Fernando Montes

Painter of the Bolivian High Andes
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The Independent Online

Fernando Montes, painter and film-maker: born La Paz, Bolivia 14 August 1930; married 1960 Marcela Villegas Sanchez-Bustamante (one son, one daughter); died London 17 January 2007.

Fernando Montes was a painter whose work, based on extensive travels in South America, interpreted its terrain and people for an international audience. His retrospective exhibition "Spirit of the Andes" at the Mall Galleries in London last year included powerful, stark images which drew on Bolivia's strong indigenous intellectual traditions.

First, there were the featureless women of the Bolivian High Plateau, or Altiplano, rooted in its distinctive sweeping landscape, haunted by the Andean earth-mother goddess Pachamama - the distinctive dress of the women and their accompanying children in silhouette in some pictures giving them the appearance of mountains and foothills. Secondly, Montes depicted ancient Andean architecture, unpeopled and with a timeless, eerie quality.

Fernando Montes was born in La Paz, Bolivia, in 1930, third child of Hugo Montes, a lawyer and later leader of the Bolivian liberal party, and his wife Eloisa. His father was killed in a motoring accident when Fernando was seven, and he went to live with his maternal grandmother, Sara Minchin, in Argentina. He recalled the train journey when he "saw from the carriage window the strange and fantastic landscapes of the Altiplano, and also the Salar de Uyuni, a vast salt lake which stretches to the horizon, like a sea of white".

In the important cultural centre of Buenos Aires, Fernando began to study painting. At 15 he tried to enter the studio of the Catalan painter Vicente Puig, an exile from the Spanish Civil War. Fernando was told to return at 18, as the studio used a nude model. However, his liberal-minded grandmother persuaded Puig to take the boy, and he proved a brilliant but demanding teacher. "All his comments, although sometimes cruel, were of great depth, simple and intensely expressive, often with a metaphysical meaning," Montes recalled:

He revealed to me the importance and excellence of drawing and an understanding of the human figure. He said: "Art is an adventure. If you stab, stab to kill", by which he meant that one had to be deliberate in the way one made marks on the paper.

Montes returned to La Paz to study philosophy at the University of San Andrés, then I joined a group of film-makers, Jorge Ruiz, a childhood friend, and Augusto Roca, who were pioneers of the film industry in Bolivia. We journeyed to remote parts of the Altiplano and descended to the rain forest, where the Moseten tribe of Indians lives. From the drawings I made, I made a series of paintings about these people.

He began to paint professionally: portraits, nudes and landscapes around La Paz. His first exhibition was one of portraits at La Paz's Galería Municipal in 1956. He represented Bolivia at the 5th São Paulo Biennial in Brazil in 1959, the year the Spanish government granted him a scholarship to the San Fernando School of Fine Arts, in Madrid.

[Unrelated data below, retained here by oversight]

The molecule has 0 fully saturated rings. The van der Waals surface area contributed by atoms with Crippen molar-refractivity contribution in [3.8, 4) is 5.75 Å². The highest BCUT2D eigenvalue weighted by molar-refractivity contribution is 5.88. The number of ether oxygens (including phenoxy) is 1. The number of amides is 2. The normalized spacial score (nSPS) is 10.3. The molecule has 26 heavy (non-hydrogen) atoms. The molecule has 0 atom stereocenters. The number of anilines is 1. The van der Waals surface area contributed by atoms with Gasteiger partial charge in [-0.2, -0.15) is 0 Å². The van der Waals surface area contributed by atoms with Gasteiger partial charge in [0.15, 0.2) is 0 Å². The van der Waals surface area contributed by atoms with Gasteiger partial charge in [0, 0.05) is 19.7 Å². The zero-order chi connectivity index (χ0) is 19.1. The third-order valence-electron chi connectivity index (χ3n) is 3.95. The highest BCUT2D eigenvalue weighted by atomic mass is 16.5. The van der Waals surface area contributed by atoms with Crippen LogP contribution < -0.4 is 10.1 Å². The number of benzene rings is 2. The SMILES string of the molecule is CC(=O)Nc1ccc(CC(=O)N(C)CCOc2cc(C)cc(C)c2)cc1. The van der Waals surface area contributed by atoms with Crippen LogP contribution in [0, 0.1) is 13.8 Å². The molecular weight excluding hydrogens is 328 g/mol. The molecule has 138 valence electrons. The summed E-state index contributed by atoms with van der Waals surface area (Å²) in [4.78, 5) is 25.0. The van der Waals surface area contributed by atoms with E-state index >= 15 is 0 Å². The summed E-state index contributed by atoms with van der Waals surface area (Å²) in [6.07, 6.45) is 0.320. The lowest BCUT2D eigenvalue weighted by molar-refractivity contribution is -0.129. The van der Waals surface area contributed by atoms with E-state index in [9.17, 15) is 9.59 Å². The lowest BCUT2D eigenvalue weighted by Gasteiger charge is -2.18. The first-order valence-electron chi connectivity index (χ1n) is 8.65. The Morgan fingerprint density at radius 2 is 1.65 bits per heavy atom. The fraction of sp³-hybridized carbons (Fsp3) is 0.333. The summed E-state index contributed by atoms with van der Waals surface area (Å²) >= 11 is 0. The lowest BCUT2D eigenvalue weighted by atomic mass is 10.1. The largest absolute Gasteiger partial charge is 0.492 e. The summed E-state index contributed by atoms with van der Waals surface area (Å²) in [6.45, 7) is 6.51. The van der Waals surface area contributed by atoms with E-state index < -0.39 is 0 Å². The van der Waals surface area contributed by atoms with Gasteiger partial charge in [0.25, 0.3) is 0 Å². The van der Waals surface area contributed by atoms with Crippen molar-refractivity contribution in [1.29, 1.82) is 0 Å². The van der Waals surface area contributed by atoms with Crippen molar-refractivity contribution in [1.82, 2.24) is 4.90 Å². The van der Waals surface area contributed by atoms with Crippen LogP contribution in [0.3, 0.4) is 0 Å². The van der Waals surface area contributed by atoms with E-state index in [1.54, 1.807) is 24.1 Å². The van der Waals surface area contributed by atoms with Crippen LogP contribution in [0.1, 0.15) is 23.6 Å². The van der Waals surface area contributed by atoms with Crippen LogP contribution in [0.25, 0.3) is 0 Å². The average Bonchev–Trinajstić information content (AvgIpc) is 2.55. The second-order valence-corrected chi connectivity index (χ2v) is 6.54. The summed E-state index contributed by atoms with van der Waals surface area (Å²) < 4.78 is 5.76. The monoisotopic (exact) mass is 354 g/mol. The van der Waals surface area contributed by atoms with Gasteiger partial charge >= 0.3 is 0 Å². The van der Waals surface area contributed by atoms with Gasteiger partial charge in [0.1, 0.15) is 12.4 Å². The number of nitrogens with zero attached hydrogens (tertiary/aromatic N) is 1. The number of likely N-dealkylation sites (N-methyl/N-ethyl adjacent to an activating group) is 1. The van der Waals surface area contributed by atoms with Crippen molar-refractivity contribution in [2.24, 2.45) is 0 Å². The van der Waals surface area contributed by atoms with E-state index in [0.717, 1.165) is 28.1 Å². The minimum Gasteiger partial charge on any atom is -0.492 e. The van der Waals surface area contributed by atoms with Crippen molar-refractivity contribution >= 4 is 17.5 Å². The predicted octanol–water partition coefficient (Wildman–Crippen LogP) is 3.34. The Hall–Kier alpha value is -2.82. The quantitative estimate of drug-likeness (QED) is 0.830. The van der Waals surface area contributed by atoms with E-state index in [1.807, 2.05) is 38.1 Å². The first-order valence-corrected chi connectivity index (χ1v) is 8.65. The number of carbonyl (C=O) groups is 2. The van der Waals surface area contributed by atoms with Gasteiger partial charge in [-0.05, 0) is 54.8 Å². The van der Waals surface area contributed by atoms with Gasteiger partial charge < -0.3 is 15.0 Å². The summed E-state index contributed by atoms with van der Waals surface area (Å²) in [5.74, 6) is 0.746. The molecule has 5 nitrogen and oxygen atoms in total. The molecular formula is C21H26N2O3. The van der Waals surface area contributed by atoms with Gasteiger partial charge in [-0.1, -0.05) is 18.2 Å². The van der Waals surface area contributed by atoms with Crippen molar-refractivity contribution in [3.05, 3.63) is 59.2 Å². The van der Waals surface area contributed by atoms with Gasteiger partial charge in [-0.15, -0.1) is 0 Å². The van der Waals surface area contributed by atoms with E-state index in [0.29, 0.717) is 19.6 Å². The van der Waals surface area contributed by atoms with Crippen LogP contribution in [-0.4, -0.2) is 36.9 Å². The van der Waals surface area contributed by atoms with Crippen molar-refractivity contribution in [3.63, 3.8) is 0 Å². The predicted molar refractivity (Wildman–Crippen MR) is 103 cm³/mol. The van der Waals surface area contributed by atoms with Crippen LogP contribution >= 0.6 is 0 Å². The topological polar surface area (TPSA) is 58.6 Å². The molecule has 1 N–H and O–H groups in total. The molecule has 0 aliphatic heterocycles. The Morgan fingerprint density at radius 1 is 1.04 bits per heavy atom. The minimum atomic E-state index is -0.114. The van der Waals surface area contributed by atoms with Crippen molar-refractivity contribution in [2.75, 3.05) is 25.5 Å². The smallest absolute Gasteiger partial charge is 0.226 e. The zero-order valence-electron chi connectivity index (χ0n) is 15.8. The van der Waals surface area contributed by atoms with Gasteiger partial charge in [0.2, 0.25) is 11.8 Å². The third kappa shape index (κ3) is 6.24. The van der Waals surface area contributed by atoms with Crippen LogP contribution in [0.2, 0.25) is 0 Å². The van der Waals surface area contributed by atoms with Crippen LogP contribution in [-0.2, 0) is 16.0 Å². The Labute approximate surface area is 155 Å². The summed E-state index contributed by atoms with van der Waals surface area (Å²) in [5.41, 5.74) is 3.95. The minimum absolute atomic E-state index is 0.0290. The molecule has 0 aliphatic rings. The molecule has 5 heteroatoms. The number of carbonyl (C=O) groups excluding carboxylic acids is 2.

In 1960 he moved to London, continuing his studies at St Martin's School of Art and the Central School of Arts and Crafts. He had his first exhibition outside his native country in 1965 at the St Martin's Gallery. There were more portraits, but also London cityscapes and paintings of people in London pubs. "These were a chance to use the human figure, which has always fascinated me."

In 1965 Fernando, his wife Marcela and their small son, Juan Enrique, visited Bolivia and again encountered the magnificent landscape of my childhood. On seeing the High Andes with the eyes of a mature person I found myself as an artist. I started to work on paintings of the Altiplano. Previously, my landscapes had depicted specific locations, but now it focused on the essence of the relationship between the human being and the land.

Eight years later, Montes was asked to participate in the exhibition "Bolivian Contemporary Painters" at the Musée d'Art Moderne in Paris. He was particularly moved to see his painting Women and Land reproduced as a poster around the city. Montes's work was now being exhibited widely internationally. An invitation in 1982 to show in Japan proved important in his development. And in 1987, on an overland journey from Peru to Bolivia, he saw the famous Inca citadel of Machu Picchu for the first time. His Machu Picchu-inspired paintings, along with figures and landscapes, were exhibited extensively in Italy, in Venice, Florence, Rapallo and Rome.

Montes continued to work and exhibit regularly, even after cancer was diagnosed early in 2003. He painted in the exacting medium of egg tempera, using tiny brushes, making his own colours, carefully preparing each canvas and often making his own frames.

In 1999, he represented Bolivia at the 48th Venice Biennial. As well as the Mall Galleries retrospective last year, he latterly had two others, in 1999 at the Museo Nacional de Arte in La Paz and at the Endoh Gohki Museum in Kyoto, Japan, in 2004.

David Buckman